Choking is caused by a foreign object becoming lodged in the top of the airway. Choking comes in two categories - mild and severe. In all cases the casualty will be in visible distress, trying to gasp for breath and will become discoloured in the face. A casualty with mild choking will be able to cough out the obstruction by themself. In the case of severe choking the casualty will struggle to cough, speak and breathe - they need urgent help to remove the obstruction before they lapse into unconsciousness.

Treatment (Adult or Child):
If the casualty appears to be choking:
  • Ask the casualty to cough. If the obstruction becomes dislodged remove it from the casualty's mouth.
  • If the obstruction remains give the casualty up to 5 sharp back blows:
    • Strike between the shoulder blades in a firm upwards motion.
    • If the obstruction becomes dislodged remove it from the casualty's mouth, if not perform abdominal thrusts.
  • If the obstruction remains give the casualty up to 5 abdominal thrusts (picture above):
    • Put your arms around the casualty from their back to front.
    • Position your hands over the stomach of the casualty.
    • Make a fist with one hand and grasp the fist with the other hand.
    • Firmly pull your fist in an inwards and upwards motion.
    • If the obstruction becomes dislodged remove it from the casualty's mouth.
  • Give two more cycles of back blows and abdominal thrusts if the obstruction is still not clear.
  • If the obstruction is not clear after your 3 cycles of back blows and abdominal thrusts call 999.
  • Continue until help arrives.
Treatment (Infant <1 year)
If the child is visibly distressed, unable to cough or breathe:
  • Lay the infant along your forearm with their head low and support their back and head.
  • Give up to 5 back blows:
    • Be firm but not too hard.
    • If the obstruction becomes dislodged remove it from the casualty's mouth.
  • If the obstruction remains turn the casualty on to their back and give up to 5 chest thrusts:
    • Use two fingers, push inwards and upwards (towards the head) against the infants breastbone, one finger's breadth below the nipple line.
    • The aim is to relieve the obstruction with each chest thrust rather than necessarily doing all five.
  • Give two more cycles of back blows and chest thrusts if the obstruction is still not clear.
  • If the obstruction is not clear after your 3 cycles of back blows and abdominal thrusts call 999.
  • Continue until help arrives.

Chest Pain

Unless there is obvious evidence to the contrary (eg. someone has just been winded playing sport) always assume the worst when it comes to chest pain - treat as a heart attack.

Angina is another possibility. If the casualty is having an angina attack they will usually know about their condition, have medication and tell the first aider about it.

A heart attack occurs when the coronary artery, which supplies the heart muscle with oxygenated blood, becomes occluded - this causes the muscle beyond the occlusion to die. Angina is due to temporary narrowing of the coronary artery - this results in less oxygenated blood getting to the heart muscle.

Signs and symptoms:
The casualty will complain of persistent 'crushing' chest pain maybe radiating to their neck, jaw and arms. They will normally be breathless, have pale 'ashen' skin and possibly blueness of the lips (called cyanosis). Their pulse will be rapid, weak and irregular. It is also common for the casualty to be cold and clammy to the touch. Vomiting and nausea are also common symptoms.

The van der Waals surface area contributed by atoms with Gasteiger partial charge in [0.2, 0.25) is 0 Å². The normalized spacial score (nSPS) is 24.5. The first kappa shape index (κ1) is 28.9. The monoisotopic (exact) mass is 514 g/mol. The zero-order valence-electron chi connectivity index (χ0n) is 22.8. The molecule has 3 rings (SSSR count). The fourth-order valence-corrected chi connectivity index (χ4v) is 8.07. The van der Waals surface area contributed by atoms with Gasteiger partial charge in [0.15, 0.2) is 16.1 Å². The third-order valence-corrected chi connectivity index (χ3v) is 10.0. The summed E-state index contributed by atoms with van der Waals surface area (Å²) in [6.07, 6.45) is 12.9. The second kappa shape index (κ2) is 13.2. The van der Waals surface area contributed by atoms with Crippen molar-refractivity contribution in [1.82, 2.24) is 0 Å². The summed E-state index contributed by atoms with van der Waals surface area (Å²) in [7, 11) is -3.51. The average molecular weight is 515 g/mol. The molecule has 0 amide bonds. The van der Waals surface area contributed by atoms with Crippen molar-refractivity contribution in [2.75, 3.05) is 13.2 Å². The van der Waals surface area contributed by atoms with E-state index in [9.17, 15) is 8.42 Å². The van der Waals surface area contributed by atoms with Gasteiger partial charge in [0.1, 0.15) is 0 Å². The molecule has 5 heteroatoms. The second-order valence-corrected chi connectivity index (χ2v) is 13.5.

All Cases: Sit the casualty down in the 'W' position.
Angina: If the casualty has medication for their condition help them to take it.
Heart Attack: Dial 999 ASAP.
Angina: If the casualty's condition doesn't ease within a few minutes of them taking their medication call 999.
All Cases: If possible give an adult casualty (not a child) an aspirin tablet to slowly chew. Monitor the casualty closely until help arrives - keep a note of pulse and respiration rates. Be prepared to give CPR if the casualty stops breathing (see Adult Basic Life Support).

First Aid Kits - What to Include

First Aid Kit Contents:
The contents of your kit depend on where it is going to be located. A home kit will be more basic than a kit located in a large shopping mall. A travel kit may include items you don't necessarily use at home.

My recommendations for a home kit:
20 Plasters (assorted shapes and sizes)
1 Large wound dressing (for bleeds)
2 Medium wound dressings (for bleeds)
1 Eye pad
2 Triangular bandages (for support)
2 Crepe bandages (for support)
2 Non-adherent dressings (for burns)
Safety pins
Tuff cut scissors
Face shield (for giving CPR)
Antiseptic wipes
Disposible gloves (nitrile preferred to latex)
Guidance leaflet

My recommendations for a work kit:
20 Plasters
2 Eye pads
4 Triangular bandages
6 Medium wound dressings
2 Large wound dressings
4 Crepe bandages
4 Non-adherent dressings
Safety pins
Tuff cut scissors
Face shield (for giving CPR)
Antiseptic wipes
Disposible gloves (nitrile preferred to latex)
Guidance leaflet
List of qualified first aider's names and contact details

Key Points:
1. Remember to keep your kit in a prominent location. Make sure everyone in the home knows where it is. In the work place make sure employees know where the kit is and who the qualified first aiders are.
2. Regularly check your kit to make sure the contents are present and still in date. Be sure to replace contents which are absent or have expired.
3. Replenish your kit every time you use it.

Adult Basic Life Support

Adult Basic Life Support:
If you find a casualty who is not breathing you need to breathe for them by giving them Rescue Breaths. If they show no signs of life (no obvious signs of circulation) you also need to give them Chest Compressions. Chest Compressions are vital for pumping oxygenated blood around the casualty's body - particularly to their brain and other vital organs.

This is summarised in the flow chart above (click image to enlarge).